Everyone in these answers has overlooked true access control / authorization.
If for instance your REST APIs / web services are about POSTing / GETing medical records, you may want to define access control policie about who can access the data and under which circumstances. For instance:
- doctors can GET the medical record of a patient they have a care relationship with
- no one can POST medical data outside practice hours (e.g. 9 to 5)
- end-users can GET medical records they own or medical records of patients for whom they are the guardian
- nurses can UPDATE the medical record of a patient that belongs to the same unit as the nurse.
In order to define and implement those fine-grained authorizations, you will need to use an attribute-based access control language called XACML, the eXtensible Access Control Markup Language.
The other standards here are for the following:
- OAuth: id. federation and delegation of authorization e.g. letting a service act on my behalf on another service (Facebook can post to my Twitter)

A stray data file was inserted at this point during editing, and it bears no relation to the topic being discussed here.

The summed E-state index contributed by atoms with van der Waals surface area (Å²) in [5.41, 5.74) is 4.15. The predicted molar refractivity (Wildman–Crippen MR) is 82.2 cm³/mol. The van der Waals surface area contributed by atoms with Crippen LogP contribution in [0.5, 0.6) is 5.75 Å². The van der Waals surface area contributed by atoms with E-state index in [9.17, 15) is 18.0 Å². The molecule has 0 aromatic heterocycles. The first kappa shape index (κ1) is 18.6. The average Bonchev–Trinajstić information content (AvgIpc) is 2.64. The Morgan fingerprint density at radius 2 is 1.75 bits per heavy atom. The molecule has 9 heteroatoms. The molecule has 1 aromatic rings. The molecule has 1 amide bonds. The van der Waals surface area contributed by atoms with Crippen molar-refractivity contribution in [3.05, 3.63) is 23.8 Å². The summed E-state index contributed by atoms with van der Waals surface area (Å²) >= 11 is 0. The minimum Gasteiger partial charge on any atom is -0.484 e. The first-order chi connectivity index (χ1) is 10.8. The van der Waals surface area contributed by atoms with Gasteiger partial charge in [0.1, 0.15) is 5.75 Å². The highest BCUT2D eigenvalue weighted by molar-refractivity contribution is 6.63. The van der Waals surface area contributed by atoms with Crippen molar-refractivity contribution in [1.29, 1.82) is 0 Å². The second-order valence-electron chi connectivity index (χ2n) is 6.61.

- SAML: identity federation / web SSO. SAML is very much about who the user is.
- WS-Security / WS-* standards: these focus on the communication between SOAP services. They are specific to the application-level messaging format (SOAP) and they deal with aspects of messaging e.g. reliability, security, confidentiality, integrity, atomicity, eventing... None cover access control and all are specific to SOAP.
XACML is technology-agnostic. It can be applied to java apps, .NET, Python, Ruby... web services, REST APIs, and more.
The following are interesting resources: